Logo of nihpaAbout Author manuscriptsSubmit a manuscriptHHS Public Access; Author Manuscript; Accepted for publication in peer reviewed journal;
Anal Chem. Author manuscript; available in PMC 2006 Sep 12.
Published in final edited form as:
PMCID: PMC1564063

Electron Transfer Ion/Ion Reactions in a Three-Dimensional Quadrupole Ion Trap: Reactions of Doubly and Triply Protonated Peptides with SO2·−


Ion–ion reactions between a variety of peptide cations (doubly and triply charged) and SO2 anions have been studied in a 3-D quadrupole ion trap, resulting in proton and electron transfer. Electron transfer dissociation (ETD) gives many c- and z-type fragments, resulting in extensive sequence coverage in the case of triply protonated peptides with SO2·−. For triply charged neurotensin, in which a direct comparison can be made between 3-D and linear ion trap results, abundances of ETD fragments relative to one another appear to be similar. Reactions of doubly protonated peptides with SO2·− give much less structural information from ETD than triply protonated peptides. Collision-induced dissociation (CID) of singly charged ions formed in reactions with SO2·− shows a combination of proton and electron transfer products. CID of the singly charged species gives more structural information than ETD of the doubly protonated peptide, but not as much information as ETD of the triply protonated peptide.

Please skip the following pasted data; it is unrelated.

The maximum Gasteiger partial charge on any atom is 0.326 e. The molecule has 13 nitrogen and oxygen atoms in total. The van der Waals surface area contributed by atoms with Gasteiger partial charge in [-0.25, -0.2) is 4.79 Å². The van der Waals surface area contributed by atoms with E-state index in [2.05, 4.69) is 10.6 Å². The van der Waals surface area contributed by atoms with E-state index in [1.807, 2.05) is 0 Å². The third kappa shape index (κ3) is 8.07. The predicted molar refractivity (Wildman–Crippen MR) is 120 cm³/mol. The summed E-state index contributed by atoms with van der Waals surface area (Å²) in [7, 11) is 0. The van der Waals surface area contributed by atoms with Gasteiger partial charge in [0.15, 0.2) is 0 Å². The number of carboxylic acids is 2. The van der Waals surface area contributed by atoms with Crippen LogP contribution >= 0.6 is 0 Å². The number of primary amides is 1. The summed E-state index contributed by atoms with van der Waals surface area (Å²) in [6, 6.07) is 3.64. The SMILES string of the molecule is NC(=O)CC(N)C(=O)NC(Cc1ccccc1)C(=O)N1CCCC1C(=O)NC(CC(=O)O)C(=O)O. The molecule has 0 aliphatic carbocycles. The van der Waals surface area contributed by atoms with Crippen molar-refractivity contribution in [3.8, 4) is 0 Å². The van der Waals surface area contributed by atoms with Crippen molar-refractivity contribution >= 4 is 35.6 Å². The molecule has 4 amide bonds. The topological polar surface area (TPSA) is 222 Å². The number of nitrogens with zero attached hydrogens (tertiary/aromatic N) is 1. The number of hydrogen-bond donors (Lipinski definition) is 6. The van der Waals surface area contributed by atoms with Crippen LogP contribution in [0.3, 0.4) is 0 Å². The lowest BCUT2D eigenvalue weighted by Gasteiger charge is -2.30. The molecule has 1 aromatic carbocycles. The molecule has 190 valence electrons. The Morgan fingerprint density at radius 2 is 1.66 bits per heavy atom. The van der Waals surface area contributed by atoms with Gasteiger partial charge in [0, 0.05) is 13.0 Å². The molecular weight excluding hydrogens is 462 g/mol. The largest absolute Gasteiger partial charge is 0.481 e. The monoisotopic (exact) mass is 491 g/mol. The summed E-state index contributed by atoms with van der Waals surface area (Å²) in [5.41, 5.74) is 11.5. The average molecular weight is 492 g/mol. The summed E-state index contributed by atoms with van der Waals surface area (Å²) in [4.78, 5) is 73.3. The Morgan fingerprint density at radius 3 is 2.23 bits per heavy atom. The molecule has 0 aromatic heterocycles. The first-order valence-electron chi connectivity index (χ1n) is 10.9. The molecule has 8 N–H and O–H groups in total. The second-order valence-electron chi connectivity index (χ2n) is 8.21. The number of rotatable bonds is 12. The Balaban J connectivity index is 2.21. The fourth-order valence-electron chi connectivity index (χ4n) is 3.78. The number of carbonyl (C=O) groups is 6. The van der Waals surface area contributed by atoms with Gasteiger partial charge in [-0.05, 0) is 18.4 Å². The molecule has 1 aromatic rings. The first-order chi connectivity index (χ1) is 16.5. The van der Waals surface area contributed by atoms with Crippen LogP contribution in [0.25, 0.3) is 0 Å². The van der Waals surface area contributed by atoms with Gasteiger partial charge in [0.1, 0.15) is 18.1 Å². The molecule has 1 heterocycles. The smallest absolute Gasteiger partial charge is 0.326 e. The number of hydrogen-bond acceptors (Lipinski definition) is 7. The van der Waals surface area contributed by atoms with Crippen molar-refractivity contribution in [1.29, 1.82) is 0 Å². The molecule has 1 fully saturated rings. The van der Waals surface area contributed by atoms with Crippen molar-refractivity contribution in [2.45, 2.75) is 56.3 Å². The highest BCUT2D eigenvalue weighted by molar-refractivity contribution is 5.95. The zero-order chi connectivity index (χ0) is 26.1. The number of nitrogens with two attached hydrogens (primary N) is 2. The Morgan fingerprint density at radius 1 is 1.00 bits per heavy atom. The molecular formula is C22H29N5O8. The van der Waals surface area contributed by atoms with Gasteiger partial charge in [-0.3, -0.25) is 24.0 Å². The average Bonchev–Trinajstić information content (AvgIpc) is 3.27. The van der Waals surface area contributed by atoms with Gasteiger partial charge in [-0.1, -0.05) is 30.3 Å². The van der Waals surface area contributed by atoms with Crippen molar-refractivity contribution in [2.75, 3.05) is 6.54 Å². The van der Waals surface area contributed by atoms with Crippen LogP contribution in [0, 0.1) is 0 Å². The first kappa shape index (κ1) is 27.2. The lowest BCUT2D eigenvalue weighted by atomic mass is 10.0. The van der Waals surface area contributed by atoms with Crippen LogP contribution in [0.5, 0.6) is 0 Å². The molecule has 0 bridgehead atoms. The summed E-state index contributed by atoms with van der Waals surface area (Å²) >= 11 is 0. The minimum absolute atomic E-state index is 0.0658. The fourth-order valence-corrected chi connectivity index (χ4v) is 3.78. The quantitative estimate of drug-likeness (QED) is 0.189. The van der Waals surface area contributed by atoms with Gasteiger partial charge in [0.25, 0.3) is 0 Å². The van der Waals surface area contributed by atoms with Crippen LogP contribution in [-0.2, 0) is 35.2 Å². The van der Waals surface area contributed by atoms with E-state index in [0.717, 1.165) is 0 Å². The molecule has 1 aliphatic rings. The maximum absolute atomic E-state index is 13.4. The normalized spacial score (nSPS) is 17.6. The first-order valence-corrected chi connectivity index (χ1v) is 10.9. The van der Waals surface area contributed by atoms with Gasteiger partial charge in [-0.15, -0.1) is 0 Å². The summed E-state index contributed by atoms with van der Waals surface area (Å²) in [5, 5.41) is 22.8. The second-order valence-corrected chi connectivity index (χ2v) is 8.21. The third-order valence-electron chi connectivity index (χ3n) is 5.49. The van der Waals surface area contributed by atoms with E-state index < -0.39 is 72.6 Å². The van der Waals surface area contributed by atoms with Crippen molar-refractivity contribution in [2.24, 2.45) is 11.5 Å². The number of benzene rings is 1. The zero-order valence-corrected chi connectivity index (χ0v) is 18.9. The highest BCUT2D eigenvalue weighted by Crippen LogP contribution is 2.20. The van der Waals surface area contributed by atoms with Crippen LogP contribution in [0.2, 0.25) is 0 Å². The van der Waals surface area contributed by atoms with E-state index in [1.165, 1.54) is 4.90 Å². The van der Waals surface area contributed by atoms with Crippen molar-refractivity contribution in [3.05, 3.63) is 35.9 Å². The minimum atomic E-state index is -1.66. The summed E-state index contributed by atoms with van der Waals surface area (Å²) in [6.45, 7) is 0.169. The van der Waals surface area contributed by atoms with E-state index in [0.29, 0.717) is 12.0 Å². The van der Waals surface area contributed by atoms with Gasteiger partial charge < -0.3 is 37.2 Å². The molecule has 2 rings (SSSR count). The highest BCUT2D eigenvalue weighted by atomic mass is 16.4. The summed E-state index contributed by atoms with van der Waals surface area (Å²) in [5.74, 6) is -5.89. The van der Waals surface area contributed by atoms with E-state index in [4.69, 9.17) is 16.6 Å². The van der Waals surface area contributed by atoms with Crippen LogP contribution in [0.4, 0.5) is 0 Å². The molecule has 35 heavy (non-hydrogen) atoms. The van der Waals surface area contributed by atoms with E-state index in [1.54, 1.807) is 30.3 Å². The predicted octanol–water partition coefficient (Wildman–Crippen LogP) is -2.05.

Most protein identification work today relies on information generated from peptides by mass spectrometry experiments, whether proteins are separated prior to enzymatic digestion (as with 2-D gels)14 or peptides are separated after digestion (as with shotgun proteomics).57 Particularly in the case of peptides formed from protein mixtures, sequence information derived from individual peptides via tandem mass spectrometry (or MS/MS) facilitates the identification of the proteins from which they were derived. Therefore, maximizing peptide sequence information via a tandem mass spectrometry experiment is of considerable interest. Collision-induced dissociation (CID) is the most common means for deriving peptide sequence information in MS/MS, and programs have been developed that automate analysis of the uninterpreted data.8,9 CID of singly and multiply protonated peptides results primarily in the cleavage of the amide bonds of the peptide backbone, generating b- and y-type sequence ions, which are indicated in Scheme 1.2 In favorable cases, all of the amide bonds in a polypeptide ion cleave to yield measurable fragments, yielding the full sequence of the peptide. But there are also a substantial number of cases in which the CID spectra of peptides are dominated by uninformative neutral losses or by cleavage of a limited set of specific peptide bonds. Furthermore, bonds associated with some of the common posttranslational modifications, such as glycosylation or phosphorylation, are relatively labile and are often the first bonds broken in CID.10,11 Such fragmentation behavior can complicate derivation of peptide sequence and the identification of the site of modification. It has been noted that as many as one-quarter of the peptide ions subjected to CID can result in spectra which are insufficient to identify the peptide.12